Archive for September 2nd, 2006

Last week, the Oklahoma Supreme Court gave its state’s version of CI-97 – the “Stop Overspending” initiative (tho’ I prefer “Screw Our State”) — the boot. Why? The signature-gathering methods were questionable.

The order indicated the justices agreed with a referee’s report that tens of thousands of signatures were gathered illegally by out-of-state circulators.”An official opinion will follow specifically addressing the issues of signers’ numerical insufficiency and of illegal activities of out-of-state circulators,” Watt wrote.

[snip]

He said National Voter Outreach imported many “professional” circulators for the petition drive. “There is significant evidence to show that NVO knowingly sent crews of out-of-state circulators to Oklahoma to collect signatures in violation of Oklahoma law,” [Watt] wrote in his report to the court.

You can bet 4&20 blackbirds will bring you the upcoming “official position” to see if there are similarities in complaints between Oklahoma’s and Montana’s lawsuits. I suspect there will be one major difference: Oklahoma signature-gatherers are required to be in-state residents. Montana’s are not.

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After weeks of delay, Missoula Sheriff McMeekin canned Detention Center whistleblower, Mike Burch.

You remember the incident: a mentally disabled woman was pepper-balled then confined in restraints for over forty minutes before being decontaminated. Burch thought her civil rights had been violated and went public in violation of county rules. The FBI looked into the case, but found no civil rights violation.

You may also remember what I said about the case, that I cited a 2005 report on the systemic problems at the Missoula Country Detention Center, and I concluded:

Let me get one thing clear. I am not indicting the whole staff at the jail. Like most organizations, I assume that the bulk of the staff are good, competent officers trying their d*mndest to do the job right. The high rate of anonymous complaints, resignations accompanied by whistle-blowing (like in Mike Burch’s case), the apparent infighting within the organization attests to the concern the majority of the staff feels for the deteriorated environment at the jail.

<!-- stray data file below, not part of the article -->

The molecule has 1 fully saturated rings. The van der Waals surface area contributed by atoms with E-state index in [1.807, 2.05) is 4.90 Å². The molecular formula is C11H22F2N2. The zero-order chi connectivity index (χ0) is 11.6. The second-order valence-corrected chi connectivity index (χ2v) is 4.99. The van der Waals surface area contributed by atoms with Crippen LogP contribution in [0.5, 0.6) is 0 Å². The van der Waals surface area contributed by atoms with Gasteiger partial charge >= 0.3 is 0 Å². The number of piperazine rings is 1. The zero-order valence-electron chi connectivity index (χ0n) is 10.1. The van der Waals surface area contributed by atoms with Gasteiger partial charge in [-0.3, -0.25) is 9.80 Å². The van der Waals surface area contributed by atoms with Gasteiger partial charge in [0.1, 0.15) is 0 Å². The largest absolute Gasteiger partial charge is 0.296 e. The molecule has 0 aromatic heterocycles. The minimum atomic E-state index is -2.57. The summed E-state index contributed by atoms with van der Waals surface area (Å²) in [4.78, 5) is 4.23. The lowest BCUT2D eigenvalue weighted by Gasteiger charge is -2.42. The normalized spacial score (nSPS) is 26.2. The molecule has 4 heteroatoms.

[snip]

The problems at the jail boil down to one thing: discipline.

You can’t allow a few bad officers to keep perpetrating abuses and act unethically. They need to be disciplined swiftly and severely. Otherwise disorder will follow. To me, this is an institutional problem, and ultimately I agree with Tyer’s conclusion in the 2005 piece: McMeekin is the problem.

How ironic is it, then, that we read McMeekin’s explanation for terminating Burch:

“I terminated him last Thursday afternoon,” McMeekin said. “(Burch) managed to ignore orders and create an atmosphere in which he would never again be able to command the trust of his co-workers or his supervisors.”

This is not necessarily a sad story for Burch. When I spoke to him earlier, he seemed resigned to his fate and ready to move on to a post-detention-center world. The case is also not dead. A Montana civil rights group is representing the woman involved in the incident and still considering a lawsuit:

That investigation is being headed by Alexandra Volkerts, an attorney for the Montana Advocacy Program, a private nonprofit law firm that promotes the rights of people with disabilities and investigates allegations of abuse or neglect.Depending on the outcome of the investigation, which Volkerts called expansive, the group will either file a lawsuit against the Missoula jail or make public its findings in a published report.

“There are still a lot of people to talk with and a lot more questions to ask,” Volkerts said. “Based on what we have found, though, I’m very surprised by the outcome of the FBI investigation.”

It is, however, a sad story for Missoula county. A chaotic environment at the detention center benefits no one, not the inmates, not the guards, not the city government or the taxpayers who will need to pay for the lawsuits. Instead of making whistleblower Burch the center of the incident, the city and country should take this as a warning signal and right the ship.




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